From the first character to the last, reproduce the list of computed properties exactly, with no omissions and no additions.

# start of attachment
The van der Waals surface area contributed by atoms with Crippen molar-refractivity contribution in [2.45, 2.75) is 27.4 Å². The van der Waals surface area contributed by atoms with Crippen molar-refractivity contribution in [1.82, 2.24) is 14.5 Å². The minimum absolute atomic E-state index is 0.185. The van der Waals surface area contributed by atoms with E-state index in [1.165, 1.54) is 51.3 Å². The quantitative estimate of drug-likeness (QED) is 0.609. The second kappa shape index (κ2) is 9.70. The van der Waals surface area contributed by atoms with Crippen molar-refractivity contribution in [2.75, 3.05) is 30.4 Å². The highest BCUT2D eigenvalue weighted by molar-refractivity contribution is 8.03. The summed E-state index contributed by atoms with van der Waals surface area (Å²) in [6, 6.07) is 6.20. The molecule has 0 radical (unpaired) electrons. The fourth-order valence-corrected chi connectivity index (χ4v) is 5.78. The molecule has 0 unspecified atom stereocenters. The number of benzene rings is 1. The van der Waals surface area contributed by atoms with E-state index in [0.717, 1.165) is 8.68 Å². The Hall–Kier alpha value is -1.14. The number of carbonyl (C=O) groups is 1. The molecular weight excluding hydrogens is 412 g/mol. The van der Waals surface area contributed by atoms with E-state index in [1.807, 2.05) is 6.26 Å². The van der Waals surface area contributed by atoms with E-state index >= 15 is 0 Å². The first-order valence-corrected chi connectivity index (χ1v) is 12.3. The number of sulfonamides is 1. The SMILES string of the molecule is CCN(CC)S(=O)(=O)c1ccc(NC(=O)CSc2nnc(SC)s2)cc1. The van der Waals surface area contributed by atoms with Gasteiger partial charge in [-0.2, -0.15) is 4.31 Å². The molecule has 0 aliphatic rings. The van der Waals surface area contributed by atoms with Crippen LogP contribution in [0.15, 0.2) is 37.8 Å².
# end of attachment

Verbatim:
The van der Waals surface area contributed by atoms with Crippen molar-refractivity contribution in [2.45, 2.75) is 27.4 Å². The van der Waals surface area contributed by atoms with Crippen molar-refractivity contribution in [1.82, 2.24) is 14.5 Å². The minimum absolute atomic E-state index is 0.185. The van der Waals surface area contributed by atoms with E-state index in [1.165, 1.54) is 51.3 Å². The quantitative estimate of drug-likeness (QED) is 0.609. The second kappa shape index (κ2) is 9.70. The van der Waals surface area contributed by atoms with Crippen molar-refractivity contribution in [2.75, 3.05) is 30.4 Å². The highest BCUT2D eigenvalue weighted by molar-refractivity contribution is 8.03. The summed E-state index contributed by atoms with van der Waals surface area (Å²) in [6, 6.07) is 6.20. The molecule has 0 radical (unpaired) electrons. The fourth-order valence-corrected chi connectivity index (χ4v) is 5.78. The molecule has 0 unspecified atom stereocenters. The number of benzene rings is 1. The van der Waals surface area contributed by atoms with E-state index in [0.717, 1.165) is 8.68 Å². The Hall–Kier alpha value is -1.14. The number of carbonyl (C=O) groups is 1. The molecular weight excluding hydrogens is 412 g/mol. The van der Waals surface area contributed by atoms with E-state index in [1.807, 2.05) is 6.26 Å². The van der Waals surface area contributed by atoms with E-state index >= 15 is 0 Å². The first-order valence-corrected chi connectivity index (χ1v) is 12.3. The number of sulfonamides is 1. The SMILES string of the molecule is CCN(CC)S(=O)(=O)c1ccc(NC(=O)CSc2nnc(SC)s2)cc1. The van der Waals surface area contributed by atoms with Gasteiger partial charge in [-0.2, -0.15) is 4.31 Å². The molecule has 0 aliphatic rings. The van der Waals surface area contributed by atoms with Crippen LogP contribution in [0.15, 0.2) is 37.8 Å².